| fbb2bb25-5058-4f06-85c8-6d3ca268e686 | Ubuntu 14.04 LTS 32-bit  | raw         | bare             | 2147483648  | active |
| e024042b-80f5-4eea-ae29-733ae32f65e6 | Ubuntu 14.04 LTS 64-bit  | raw         | bare             | 33554432    | active |
| f10ab2a9-478d-4401-9371-384bd9731156 | Ubuntu 14.04 LTS 64-bit  | raw         | bare             | 2147483648  | active |
| 6a4b53e6-109c-4fc0-9535-b97bc2912de6 | windows_2012_final       | raw         | bare             | 10737418240 | active |
+--------------------------------------+--------------------------+-------------+------------------+-------------+--------+

We choose the image we want and copy its ID; this will be needed when we create our server.
Now we configure our server (in OpenStack terminology, this is referred to as a creating the “flavor”):

$ nova flavor-create  auto 

The hard disk space should be set to 0 in this command. In our system, a Cinder volume is connected to the machine as a root (system) disk. This decision was made based on its flexibility: unlike local disks (in Amazon terms, “instance stores”), Cinder volumes can be disconnected and connected to other machines.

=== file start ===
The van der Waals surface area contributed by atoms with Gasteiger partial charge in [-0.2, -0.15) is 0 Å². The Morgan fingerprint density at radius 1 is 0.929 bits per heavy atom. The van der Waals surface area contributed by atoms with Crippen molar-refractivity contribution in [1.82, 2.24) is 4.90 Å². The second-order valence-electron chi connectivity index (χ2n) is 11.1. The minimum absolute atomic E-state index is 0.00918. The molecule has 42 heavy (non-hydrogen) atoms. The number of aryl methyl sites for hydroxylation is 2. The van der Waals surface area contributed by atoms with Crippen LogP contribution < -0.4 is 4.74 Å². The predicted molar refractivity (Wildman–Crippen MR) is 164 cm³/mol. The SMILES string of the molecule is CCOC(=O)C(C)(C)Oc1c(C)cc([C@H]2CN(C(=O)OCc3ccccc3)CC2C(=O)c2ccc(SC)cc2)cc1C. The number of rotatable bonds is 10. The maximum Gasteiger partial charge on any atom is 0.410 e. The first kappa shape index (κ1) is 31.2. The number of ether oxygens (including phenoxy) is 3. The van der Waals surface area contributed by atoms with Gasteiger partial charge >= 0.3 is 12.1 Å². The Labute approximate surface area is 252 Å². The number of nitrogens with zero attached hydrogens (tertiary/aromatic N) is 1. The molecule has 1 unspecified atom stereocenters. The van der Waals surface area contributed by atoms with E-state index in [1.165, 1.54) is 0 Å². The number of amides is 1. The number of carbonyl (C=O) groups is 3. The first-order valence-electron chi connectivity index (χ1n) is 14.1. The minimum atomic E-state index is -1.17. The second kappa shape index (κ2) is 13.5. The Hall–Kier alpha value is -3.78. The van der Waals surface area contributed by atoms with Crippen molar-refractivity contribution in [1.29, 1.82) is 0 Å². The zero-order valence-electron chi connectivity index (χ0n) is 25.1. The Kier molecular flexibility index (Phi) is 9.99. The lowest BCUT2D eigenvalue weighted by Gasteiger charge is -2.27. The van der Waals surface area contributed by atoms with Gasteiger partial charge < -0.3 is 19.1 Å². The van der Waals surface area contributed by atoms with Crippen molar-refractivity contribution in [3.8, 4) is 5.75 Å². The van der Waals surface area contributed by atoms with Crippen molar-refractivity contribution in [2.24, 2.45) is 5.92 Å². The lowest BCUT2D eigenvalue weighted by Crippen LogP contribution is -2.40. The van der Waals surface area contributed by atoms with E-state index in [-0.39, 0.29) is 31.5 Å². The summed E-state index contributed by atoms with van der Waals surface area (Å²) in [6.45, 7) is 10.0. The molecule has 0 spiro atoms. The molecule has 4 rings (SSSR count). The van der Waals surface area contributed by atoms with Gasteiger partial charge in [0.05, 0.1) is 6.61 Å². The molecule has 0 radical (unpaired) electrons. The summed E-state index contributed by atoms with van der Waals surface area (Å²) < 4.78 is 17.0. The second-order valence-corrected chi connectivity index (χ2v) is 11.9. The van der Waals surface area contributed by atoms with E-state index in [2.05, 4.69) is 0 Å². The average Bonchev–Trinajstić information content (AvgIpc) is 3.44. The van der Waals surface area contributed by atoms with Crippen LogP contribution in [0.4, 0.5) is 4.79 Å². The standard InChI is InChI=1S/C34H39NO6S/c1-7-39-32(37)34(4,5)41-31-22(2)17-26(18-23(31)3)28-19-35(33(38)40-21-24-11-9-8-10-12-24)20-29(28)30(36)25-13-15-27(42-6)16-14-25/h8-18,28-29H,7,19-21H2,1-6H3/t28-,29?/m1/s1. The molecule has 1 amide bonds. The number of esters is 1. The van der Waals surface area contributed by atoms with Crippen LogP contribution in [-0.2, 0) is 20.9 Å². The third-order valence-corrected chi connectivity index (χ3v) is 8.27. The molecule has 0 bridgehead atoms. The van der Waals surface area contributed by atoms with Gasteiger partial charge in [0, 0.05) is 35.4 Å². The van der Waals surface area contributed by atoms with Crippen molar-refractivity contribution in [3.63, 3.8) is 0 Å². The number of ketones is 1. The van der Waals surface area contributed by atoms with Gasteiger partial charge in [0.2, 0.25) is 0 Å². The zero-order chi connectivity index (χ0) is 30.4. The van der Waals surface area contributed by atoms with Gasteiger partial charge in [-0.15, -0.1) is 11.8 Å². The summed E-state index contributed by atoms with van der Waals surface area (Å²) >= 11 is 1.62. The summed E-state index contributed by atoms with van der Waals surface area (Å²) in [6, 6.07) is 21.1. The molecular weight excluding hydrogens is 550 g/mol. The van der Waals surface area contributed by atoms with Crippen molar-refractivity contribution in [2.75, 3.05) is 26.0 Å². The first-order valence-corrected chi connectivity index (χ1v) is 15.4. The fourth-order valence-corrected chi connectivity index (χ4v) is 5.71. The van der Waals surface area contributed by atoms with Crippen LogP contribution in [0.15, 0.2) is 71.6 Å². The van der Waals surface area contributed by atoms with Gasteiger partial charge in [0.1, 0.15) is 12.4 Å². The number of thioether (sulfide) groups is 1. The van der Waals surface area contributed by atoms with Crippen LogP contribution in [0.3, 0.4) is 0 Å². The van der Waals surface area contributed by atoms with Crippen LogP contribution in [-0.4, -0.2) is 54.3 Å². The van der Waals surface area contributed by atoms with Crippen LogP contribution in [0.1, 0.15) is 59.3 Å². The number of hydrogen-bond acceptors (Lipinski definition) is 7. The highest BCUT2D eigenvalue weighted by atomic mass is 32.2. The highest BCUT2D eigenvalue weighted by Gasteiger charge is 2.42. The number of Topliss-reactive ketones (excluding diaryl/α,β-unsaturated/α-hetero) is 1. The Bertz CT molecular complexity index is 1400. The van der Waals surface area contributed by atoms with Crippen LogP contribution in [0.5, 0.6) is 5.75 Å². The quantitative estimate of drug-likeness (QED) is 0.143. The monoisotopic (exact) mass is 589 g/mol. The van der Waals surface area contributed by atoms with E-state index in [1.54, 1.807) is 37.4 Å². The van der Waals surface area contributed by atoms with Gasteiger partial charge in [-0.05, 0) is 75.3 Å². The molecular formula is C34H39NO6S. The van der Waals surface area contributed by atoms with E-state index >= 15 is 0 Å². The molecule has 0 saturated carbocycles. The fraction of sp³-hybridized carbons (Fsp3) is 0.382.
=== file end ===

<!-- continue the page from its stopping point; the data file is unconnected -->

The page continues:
The auto key in this command means the server configuration ID will be generated automatically:

+------------------------------------+------+---------+----+---------+----+-----+-----------+---------+
|ID                                  |Name  |Memory,MB|Disk|Ephemeral|Swap|VCPUs|RXTX_Factor|Is_Public|
+------------------------------------+------+---------+----+---------+----+-----+-----------+---------+
|fc275dcc-f51a-48c3-b0c3-c3fdd300dd65|myflvr| 1024    | 0  | 0       |    | 2   | 1.0       | True    |
+------------------------------------+------+---------+----+---------+----+-----+-----------+---------+

We should copy this ID we’ll also need it when creating our server.
Next, we create an SSH key:

$ nova keypair-add  
$ chmod 600

This command prints a private key to a file, which can be used to connect to virtual machines via SSH (the connection command in this case will look like: ssh -i  ).

If you already have a private-public key pair, you can enter the public key as an argument:
$ nova keypair-add  pub-key <path/to/public/key>